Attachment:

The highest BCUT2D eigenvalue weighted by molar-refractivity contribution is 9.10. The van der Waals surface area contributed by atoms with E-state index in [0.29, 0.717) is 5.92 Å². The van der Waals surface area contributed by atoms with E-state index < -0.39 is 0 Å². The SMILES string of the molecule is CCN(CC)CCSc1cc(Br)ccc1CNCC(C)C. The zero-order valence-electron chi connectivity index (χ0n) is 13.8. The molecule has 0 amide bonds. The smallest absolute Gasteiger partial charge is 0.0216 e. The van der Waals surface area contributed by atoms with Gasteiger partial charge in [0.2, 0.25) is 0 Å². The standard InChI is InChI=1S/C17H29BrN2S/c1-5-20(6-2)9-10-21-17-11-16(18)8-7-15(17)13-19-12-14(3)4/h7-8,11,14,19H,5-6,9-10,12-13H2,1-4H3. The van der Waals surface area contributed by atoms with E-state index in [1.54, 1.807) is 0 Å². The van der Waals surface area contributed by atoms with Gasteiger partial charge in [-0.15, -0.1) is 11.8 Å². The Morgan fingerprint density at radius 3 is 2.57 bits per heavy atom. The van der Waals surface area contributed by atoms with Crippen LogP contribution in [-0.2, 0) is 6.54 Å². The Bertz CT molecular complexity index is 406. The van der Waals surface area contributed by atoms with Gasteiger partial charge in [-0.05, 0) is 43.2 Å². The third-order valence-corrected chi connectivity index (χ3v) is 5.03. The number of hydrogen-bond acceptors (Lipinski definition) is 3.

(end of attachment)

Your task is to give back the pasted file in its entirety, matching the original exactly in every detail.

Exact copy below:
The highest BCUT2D eigenvalue weighted by molar-refractivity contribution is 9.10. The van der Waals surface area contributed by atoms with E-state index in [0.29, 0.717) is 5.92 Å². The van der Waals surface area contributed by atoms with E-state index < -0.39 is 0 Å². The SMILES string of the molecule is CCN(CC)CCSc1cc(Br)ccc1CNCC(C)C. The zero-order valence-electron chi connectivity index (χ0n) is 13.8. The molecule has 0 amide bonds. The smallest absolute Gasteiger partial charge is 0.0216 e. The van der Waals surface area contributed by atoms with Gasteiger partial charge in [0.2, 0.25) is 0 Å². The standard InChI is InChI=1S/C17H29BrN2S/c1-5-20(6-2)9-10-21-17-11-16(18)8-7-15(17)13-19-12-14(3)4/h7-8,11,14,19H,5-6,9-10,12-13H2,1-4H3. The van der Waals surface area contributed by atoms with E-state index in [1.54, 1.807) is 0 Å². The van der Waals surface area contributed by atoms with Gasteiger partial charge in [-0.15, -0.1) is 11.8 Å². The Morgan fingerprint density at radius 3 is 2.57 bits per heavy atom. The van der Waals surface area contributed by atoms with Crippen LogP contribution in [-0.2, 0) is 6.54 Å². The Bertz CT molecular complexity index is 406. The van der Waals surface area contributed by atoms with Gasteiger partial charge in [-0.05, 0) is 43.2 Å². The third-order valence-corrected chi connectivity index (χ3v) is 5.03. The number of hydrogen-bond acceptors (Lipinski definition) is 3.